The river Svratka
The river Svratka flows through the Tišnov region like the line of life on the human palm. The river rises in deep woods with a rich population of deer in the surroundings of the hill Žákova hora, close to the main European divide. It rises in dark moors and as soon as it leaves the shady spruce forests, it meanders through sunny meadows near Herálec and Milov and the river’s name might be derived from the place where the river rises: the dark, black water coming down from the moors might have been called „Swarta“ in Old German and „Schwarza“ in German. However the more probable origin of the name is supposed to be in the Proto-Slavic word „svrt” (=turn), which may denote a meandering river turning a lot as it flows.
Approximately 170 kilometres from the source and at an altitude 600 metres lower than in the place where the river starts, it flows into the middle water reservoir (called the Věstonice reservoir) of the water reservoir complex called Nové Mlýny. The vast surface of the water reservoirs covered the ancient wide estuary where river Svratka goes into the river Dyje.
Tišnov is set on the banks of the middle part of the river Svratka. The brook Lubě flows into the river just behind the town; it is eighty three kilometres from the place where the river rises; the brooks Besének and Loučka go into the river seventy nine kilometres from its source. It can be said without exaggeration that it is the river Svratka that makes the Tišnov region an attractive holiday resort. And the town is not just the right place for fishermen and water sports enthusiasts; everybody will be mesmerized by the charm and beauty of the river and its surroundings.
The river Svratka flows mostly through a deep valley near Jimramov and in the countryside between the castles Pernštejn and Veveří. This is a very beautiful and romantic stretch of countryside with a lot of tempting places all the year round. Even though the river has been tamed by the water reservoir called Vírská přehrada since the end of the 1950’s, the water starts roaring and raging sometimes in spring and throws big ice blocks to its banks. At that time of the year many budding flowers of primroses, anemones, corydalises, butterburs and yellow stars of Bethlehem growing on the river banks under alder trees, poplars and willows, start to come out from beneath a layer of melting snow.
In spring the golden petals of the alison flowers slip into the river from the gneiss rocks near Prudká. This is the place where the river Svratka broke a deep valley through the surrounding steep hills and created one of the deepest valleys in the whole of Bohemian-Moravian Highlands. The river jumps here over giant boulders. The river becomes wilder and rougher higher above Borač and sends its branches between little river islands. It is no wonder that it was in this place where the writer and poet Josef Uher, native of Borač-Podolí, confessed his love for this countryside: "I looked at this country a few times and I immediately fell in love with the fantastic scenery. I settled down here immediately and started again to think in the open air about my hopes I have for my next life”.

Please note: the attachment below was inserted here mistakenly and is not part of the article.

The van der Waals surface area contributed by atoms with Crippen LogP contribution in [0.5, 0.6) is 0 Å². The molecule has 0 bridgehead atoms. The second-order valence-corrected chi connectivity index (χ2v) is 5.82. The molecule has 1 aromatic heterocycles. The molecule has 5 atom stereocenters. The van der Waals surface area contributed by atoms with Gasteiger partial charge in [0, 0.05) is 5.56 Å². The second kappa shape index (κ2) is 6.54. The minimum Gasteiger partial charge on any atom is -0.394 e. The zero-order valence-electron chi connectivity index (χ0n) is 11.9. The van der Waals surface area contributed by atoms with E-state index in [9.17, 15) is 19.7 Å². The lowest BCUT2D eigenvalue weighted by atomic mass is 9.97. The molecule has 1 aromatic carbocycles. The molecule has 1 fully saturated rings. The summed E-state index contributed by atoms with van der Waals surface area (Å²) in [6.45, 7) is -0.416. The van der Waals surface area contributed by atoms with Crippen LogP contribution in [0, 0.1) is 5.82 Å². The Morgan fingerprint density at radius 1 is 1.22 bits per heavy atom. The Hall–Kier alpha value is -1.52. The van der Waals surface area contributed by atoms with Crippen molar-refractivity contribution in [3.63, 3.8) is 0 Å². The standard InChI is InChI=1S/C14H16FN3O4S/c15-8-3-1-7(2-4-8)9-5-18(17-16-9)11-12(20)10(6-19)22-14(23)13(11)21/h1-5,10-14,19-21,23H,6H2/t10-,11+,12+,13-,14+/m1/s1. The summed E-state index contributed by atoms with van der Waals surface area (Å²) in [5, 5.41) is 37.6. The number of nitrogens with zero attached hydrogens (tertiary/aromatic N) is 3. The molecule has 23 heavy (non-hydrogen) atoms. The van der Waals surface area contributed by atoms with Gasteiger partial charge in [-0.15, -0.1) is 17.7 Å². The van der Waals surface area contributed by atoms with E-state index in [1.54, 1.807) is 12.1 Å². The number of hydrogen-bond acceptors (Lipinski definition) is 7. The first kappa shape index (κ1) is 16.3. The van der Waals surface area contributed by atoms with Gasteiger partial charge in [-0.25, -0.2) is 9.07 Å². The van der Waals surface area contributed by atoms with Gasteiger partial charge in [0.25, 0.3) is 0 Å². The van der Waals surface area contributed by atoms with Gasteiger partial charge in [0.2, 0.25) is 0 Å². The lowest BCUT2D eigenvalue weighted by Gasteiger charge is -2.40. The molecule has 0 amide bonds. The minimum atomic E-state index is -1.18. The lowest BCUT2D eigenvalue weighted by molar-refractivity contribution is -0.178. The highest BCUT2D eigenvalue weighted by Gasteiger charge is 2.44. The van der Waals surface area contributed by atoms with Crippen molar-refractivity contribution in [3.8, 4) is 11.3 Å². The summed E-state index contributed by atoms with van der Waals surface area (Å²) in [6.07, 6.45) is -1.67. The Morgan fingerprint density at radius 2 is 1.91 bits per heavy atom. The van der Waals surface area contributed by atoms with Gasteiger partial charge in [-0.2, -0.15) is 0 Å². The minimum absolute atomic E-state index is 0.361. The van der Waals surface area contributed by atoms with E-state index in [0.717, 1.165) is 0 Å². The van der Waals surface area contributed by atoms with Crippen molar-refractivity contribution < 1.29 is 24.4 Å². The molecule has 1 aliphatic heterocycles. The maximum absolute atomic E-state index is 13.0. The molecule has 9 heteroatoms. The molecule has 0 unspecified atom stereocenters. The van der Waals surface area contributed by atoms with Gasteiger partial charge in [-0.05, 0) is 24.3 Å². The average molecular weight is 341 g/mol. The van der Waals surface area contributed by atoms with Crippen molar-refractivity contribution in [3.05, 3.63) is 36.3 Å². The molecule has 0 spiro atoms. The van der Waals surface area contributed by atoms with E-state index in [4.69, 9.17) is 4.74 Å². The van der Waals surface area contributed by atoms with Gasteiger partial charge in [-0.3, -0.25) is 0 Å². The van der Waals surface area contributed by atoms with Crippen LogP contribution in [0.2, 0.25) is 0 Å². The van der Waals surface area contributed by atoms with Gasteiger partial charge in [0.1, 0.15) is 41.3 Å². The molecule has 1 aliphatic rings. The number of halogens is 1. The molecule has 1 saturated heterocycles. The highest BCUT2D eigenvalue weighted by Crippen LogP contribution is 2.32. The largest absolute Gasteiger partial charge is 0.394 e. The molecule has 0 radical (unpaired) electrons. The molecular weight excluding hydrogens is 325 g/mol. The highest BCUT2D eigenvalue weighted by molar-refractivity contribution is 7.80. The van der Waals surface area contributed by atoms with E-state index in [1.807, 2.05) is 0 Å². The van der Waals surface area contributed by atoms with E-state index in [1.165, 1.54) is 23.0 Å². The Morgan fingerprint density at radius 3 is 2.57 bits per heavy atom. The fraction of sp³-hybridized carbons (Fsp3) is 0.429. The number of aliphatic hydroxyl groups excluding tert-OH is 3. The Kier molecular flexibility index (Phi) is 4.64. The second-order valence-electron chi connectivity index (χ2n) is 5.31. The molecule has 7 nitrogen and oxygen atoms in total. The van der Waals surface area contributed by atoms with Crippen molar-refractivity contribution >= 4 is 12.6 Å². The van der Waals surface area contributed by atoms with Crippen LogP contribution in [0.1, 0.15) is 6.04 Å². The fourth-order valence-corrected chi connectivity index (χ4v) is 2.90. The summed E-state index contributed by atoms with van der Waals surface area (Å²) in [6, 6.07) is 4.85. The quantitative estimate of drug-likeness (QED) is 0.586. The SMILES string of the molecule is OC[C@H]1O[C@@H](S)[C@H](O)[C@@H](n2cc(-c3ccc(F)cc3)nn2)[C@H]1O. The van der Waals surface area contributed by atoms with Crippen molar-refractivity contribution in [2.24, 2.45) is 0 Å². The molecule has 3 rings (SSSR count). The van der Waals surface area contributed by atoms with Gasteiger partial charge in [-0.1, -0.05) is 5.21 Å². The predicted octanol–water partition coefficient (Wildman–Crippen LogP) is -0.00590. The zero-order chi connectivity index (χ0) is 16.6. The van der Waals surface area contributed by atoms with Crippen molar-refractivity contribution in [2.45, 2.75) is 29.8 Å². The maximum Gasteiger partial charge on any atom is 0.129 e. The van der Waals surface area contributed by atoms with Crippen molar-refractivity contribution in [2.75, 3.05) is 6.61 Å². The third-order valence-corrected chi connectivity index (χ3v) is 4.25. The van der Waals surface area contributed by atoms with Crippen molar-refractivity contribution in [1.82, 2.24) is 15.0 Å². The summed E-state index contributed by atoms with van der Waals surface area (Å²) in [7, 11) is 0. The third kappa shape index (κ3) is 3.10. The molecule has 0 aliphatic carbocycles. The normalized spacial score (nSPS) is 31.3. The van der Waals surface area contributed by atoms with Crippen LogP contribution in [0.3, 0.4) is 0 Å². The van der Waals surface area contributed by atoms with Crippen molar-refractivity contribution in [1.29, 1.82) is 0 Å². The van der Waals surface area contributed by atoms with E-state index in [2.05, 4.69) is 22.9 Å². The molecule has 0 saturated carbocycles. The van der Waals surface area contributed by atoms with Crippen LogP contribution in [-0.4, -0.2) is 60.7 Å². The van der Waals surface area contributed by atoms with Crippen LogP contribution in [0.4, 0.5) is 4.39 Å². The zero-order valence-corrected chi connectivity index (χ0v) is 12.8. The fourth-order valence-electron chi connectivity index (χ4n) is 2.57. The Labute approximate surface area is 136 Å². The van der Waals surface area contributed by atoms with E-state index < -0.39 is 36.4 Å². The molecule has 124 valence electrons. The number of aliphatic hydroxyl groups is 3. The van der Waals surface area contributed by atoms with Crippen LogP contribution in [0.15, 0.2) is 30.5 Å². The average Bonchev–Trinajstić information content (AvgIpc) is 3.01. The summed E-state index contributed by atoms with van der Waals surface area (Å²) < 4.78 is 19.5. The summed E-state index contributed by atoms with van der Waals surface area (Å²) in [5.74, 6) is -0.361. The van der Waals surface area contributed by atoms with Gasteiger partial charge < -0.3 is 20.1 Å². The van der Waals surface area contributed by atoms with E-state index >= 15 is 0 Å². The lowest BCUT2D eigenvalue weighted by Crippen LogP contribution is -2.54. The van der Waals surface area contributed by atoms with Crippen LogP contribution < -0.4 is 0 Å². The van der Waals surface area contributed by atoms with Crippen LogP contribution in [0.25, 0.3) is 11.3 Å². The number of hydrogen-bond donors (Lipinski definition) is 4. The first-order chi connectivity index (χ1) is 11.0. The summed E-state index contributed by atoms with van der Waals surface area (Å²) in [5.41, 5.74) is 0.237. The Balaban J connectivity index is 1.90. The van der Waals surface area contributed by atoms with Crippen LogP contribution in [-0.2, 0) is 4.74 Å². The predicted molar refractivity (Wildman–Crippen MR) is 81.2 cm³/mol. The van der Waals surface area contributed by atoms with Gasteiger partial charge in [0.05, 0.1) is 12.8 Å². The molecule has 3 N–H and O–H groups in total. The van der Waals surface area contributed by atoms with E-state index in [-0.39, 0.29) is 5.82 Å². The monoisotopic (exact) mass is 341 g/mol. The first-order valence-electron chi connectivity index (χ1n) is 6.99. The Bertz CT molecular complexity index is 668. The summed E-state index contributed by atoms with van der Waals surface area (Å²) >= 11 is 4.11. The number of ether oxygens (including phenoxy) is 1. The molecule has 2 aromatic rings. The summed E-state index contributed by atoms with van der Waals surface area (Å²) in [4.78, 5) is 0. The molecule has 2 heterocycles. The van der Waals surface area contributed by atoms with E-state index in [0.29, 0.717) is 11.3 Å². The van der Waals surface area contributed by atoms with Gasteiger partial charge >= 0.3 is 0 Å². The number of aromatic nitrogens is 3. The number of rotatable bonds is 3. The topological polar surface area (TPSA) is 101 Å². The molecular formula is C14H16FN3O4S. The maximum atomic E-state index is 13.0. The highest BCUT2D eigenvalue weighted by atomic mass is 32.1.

Behind the village Štěpánovice the valley of the river Svratka opens up towards the Tišnov valley. The river remains beautiful even as it flows through wide meadows just behind the town. It has greenish water made rough by the sluice in Březina, and in early spring you can glimpse a blue kingfisher plummeting towards water surface from the willow branches on the river banks. Near the sluice the river Svratka roars almost like Niagara but in summer it crawls along at a snail’s pace. In high summer it is simply a pleasure to get a glass of good Czech beer at Klimeš’s pub, sit down with it on the river bank and let it cool down in the shallow water – the water coming down from the brook Vír remains cold even on a scorching hot day in July.
The river loses its lowland character immediately behind Březina and enters a deep valley. The steep rocks of the valleys in Sokolí and Tichanov situated above Veverská Bítýška are covered with fascinating remains of old deciduous trees. In the past when the leaves of the maples, lime tress and oaks started to turn yellow and red in autumn, it was always high time for the enthusiastic hikers from Brno to leave the hustle and bustle of the city and to enjoy solitude in this romantic stretch of country. It is a pity that the unique and simple cabins of the old hikers were long time ago replaced by busy new settlements made up of luxurious holiday houses.
A lonely and shy vagabond is likely to leave this valley crowded with summer houses and to climb onto the cliff high above the river. From there he bids farewell to the beautiful river Svratka, which then winds its way through the Brno water reservoir, flows through the town Brno and finally through fields and meadows with patches of floodplain forests before it leaves the Tišnov region and heads towards Pálava with its vineyards...
According to the article by Doc. Ing. Jan Lacina, Csc